Mind Matters — Put Children First

In 1873, animals had legal protection, children did not. And so, when a church worker, Mrs. Etta Wheeler visited a home and found a horribly abused child, she sought recourse. However, the justice system did nothing. She then petitioned the American Society for the Prevention of Cruelty to Animals (ASPCA) for help. She declared to the ASPCA that if there were laws and organizations to protect animals, then children, as members of the animal kingdom, should be protected also. The ASPCA agreed.

Later, children had their own forum when the Society for the Prevention of Cruelty to Children was founded. Despite societies, foundations, and laws for the protection of children, physical and sexual abuse continues.

Ironically, the very same reasons our hearts melt when we see pictures of sweet innocent faces of children or we open our wallets to donate to Operation Smile or Children’s Hospital, are the very same reasons children are mistreated. We respond to how children are helpless and subordinate: they have no power, no say about their fate. The dark side of the coin of our largesse is our ability to abuse those who are our subordinates. The issues why adults sexually or physically abuse children are complex. The abusers themselves may have been victims of abuse, and they are continuing the pattern of oppressed becoming oppressor.

However, psychological renderings of the whys don’t suffice. We must put the child first—the one who has no control of the money, has no voice, has no power.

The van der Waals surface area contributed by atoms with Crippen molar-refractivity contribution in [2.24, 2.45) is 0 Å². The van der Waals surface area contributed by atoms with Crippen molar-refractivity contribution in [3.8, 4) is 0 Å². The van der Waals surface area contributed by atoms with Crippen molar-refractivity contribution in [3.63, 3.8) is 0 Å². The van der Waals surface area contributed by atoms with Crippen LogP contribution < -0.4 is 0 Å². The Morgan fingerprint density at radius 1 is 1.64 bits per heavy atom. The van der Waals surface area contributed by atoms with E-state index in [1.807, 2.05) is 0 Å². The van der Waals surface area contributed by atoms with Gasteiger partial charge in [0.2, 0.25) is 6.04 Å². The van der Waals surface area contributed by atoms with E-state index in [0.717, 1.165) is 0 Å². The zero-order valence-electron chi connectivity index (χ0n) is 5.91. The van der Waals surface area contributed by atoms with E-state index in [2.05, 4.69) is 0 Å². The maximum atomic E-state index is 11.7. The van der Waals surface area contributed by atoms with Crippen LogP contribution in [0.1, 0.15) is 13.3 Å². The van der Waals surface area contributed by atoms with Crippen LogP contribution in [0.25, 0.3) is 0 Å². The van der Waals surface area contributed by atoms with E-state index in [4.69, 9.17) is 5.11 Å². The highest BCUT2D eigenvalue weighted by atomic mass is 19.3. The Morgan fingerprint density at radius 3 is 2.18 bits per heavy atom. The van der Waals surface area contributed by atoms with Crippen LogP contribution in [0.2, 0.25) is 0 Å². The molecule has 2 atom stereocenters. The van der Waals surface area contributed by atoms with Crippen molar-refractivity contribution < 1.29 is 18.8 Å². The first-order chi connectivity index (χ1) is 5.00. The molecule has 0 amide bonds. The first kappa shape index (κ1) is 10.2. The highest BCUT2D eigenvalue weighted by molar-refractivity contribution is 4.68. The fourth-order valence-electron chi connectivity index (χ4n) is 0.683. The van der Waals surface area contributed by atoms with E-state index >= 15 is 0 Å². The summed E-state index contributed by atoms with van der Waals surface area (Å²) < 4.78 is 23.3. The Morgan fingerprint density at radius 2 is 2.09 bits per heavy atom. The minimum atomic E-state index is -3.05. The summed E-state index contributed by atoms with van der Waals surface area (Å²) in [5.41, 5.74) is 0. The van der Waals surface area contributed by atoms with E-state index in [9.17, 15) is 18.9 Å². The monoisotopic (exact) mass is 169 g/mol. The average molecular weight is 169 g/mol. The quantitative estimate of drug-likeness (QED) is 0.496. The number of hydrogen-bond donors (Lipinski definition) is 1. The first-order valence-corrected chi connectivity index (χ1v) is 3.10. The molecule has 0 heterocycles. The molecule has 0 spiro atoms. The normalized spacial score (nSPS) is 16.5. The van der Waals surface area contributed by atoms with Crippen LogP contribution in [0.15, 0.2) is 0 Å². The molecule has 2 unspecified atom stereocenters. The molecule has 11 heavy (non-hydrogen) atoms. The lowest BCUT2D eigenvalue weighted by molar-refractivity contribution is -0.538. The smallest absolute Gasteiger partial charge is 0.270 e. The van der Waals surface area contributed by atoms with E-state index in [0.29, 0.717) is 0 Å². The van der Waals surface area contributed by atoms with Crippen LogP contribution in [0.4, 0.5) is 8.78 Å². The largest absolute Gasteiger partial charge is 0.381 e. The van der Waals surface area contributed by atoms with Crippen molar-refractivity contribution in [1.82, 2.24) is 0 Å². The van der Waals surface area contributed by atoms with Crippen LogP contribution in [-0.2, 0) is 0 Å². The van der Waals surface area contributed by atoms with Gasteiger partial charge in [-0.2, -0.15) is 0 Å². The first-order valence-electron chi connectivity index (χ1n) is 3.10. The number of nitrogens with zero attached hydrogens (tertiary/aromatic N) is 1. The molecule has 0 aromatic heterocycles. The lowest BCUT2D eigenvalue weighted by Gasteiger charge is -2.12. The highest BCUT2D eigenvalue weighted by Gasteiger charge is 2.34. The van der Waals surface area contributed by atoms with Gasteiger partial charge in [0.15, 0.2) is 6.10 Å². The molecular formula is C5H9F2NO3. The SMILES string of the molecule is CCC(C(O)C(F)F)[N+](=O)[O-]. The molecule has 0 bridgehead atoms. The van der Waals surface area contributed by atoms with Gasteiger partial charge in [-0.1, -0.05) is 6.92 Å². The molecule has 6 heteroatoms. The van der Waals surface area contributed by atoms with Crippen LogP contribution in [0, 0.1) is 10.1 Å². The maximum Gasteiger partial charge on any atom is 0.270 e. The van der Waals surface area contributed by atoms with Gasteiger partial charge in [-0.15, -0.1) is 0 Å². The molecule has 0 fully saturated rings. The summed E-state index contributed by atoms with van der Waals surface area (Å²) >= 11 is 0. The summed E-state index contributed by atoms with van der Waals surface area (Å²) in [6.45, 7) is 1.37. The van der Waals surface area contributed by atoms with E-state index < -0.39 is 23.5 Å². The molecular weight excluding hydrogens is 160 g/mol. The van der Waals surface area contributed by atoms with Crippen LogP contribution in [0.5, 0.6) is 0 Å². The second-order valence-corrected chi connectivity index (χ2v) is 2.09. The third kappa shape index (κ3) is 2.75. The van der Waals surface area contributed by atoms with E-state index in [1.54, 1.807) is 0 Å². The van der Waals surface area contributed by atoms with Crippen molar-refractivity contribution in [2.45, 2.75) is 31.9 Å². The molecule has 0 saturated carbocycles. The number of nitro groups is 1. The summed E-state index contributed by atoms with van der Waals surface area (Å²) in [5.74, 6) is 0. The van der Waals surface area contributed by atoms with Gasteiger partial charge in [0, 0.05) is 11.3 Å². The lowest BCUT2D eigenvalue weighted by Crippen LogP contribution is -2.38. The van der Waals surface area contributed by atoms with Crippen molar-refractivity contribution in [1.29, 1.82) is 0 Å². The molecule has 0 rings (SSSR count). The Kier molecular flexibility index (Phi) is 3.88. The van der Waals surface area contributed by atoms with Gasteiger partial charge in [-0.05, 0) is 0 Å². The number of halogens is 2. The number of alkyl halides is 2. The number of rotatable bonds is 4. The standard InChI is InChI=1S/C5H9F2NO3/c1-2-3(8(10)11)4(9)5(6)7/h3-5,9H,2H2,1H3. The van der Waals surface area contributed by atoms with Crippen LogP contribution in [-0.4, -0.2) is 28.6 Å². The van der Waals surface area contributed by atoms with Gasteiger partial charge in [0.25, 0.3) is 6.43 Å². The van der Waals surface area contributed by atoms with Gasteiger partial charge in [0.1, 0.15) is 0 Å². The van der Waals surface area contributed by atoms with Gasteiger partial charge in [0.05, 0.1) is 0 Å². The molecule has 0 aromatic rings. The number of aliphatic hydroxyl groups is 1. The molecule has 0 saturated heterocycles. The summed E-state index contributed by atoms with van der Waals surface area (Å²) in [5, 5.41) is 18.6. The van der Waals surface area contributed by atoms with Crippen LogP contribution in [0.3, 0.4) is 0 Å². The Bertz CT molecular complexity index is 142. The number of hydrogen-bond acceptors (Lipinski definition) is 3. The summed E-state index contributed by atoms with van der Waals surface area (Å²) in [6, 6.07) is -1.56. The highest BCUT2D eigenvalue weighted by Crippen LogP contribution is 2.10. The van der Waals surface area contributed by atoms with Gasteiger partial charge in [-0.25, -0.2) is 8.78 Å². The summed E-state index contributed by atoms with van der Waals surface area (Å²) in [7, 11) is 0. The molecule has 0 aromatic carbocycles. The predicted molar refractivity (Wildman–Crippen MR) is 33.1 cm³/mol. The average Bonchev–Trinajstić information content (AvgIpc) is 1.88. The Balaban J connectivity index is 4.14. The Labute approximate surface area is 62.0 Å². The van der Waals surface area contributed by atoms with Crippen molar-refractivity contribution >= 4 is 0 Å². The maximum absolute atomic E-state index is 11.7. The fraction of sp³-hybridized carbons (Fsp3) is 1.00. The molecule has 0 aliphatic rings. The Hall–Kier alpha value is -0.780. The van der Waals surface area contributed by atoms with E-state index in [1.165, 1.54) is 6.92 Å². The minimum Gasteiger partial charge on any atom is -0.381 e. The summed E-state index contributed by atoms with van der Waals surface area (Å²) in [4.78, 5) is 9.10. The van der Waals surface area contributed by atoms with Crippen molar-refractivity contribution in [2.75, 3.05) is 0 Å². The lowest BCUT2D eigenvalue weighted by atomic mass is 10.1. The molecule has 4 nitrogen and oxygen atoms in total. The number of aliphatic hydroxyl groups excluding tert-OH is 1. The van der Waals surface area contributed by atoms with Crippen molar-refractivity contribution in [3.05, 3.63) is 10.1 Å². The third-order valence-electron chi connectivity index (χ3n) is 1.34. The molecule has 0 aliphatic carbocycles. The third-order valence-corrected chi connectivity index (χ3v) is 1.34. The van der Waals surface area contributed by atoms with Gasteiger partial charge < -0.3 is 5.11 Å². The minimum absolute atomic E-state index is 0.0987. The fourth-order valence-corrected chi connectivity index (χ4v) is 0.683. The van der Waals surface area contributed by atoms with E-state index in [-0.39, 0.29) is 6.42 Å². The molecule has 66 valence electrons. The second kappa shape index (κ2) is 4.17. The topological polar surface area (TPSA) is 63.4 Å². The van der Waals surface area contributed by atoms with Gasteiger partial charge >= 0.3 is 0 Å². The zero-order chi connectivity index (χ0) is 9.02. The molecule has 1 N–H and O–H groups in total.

It would have been an easy call if Joe Paterno and Graham Spanier said to themselves “The child comes first,” not the money, not the prestige, not the power.

Despite their disconnect from the world below their ivory perch, Paterno and Spanier are not alone in their forgetting “the child comes first.”

There are teachers who are sadistic bullies; there are fathers who rape their daughters; and there are mothers who are vicious and cruel to their own children. The dark side doesn’t discriminate: it looms in Amish families (yes, Amish families) as well as alcoholic families, in rich homes and poor homes; in the best schools and the worst schools.

Our denial of the dark side does us in. We get shocked when we hear yet another pedestal crash to the ground. Awareness of the problem and educating ourselves about what we can do is a start. We also need not to have the pendulum swing in the direction of fear either. To answer the problem of child abuse with sweeping laws (agreed, we do need strong legislation) that would create an atmosphere of recrimination is not the solution. If we keep in mind the mantras, “the best interests of the child” or the “child first,” in legislation, then perhaps we won’t slip into situations that use the law to manipulate and retaliate, e.g., in divorce cases, where one parent can be wrongly accused by the other parent for child abuse. This obviously is not putting the child first.

I would like to see us put the child first everywhere. And don’t confuse this with permissiveness. Putting the child first means allowing our children to feel safe to grow and develop into adults that will carry on the lessons they have learned: to be respectful of others as they were respected; to be caring of others as they were cared for.

The following items have been taken from online material of the APA (American Psychological Association), Child Sexual Abuse:

Who are the victims of child sexual abuse?

Who are the perpetrators of child sexual abuse?

How prevalent is child sexual abuse?

What steps can parents/caregivers take to prevent and minimize risk for sexual abuse?

Teach your children

What should parents/caregivers do if they suspect abuse?

APA resources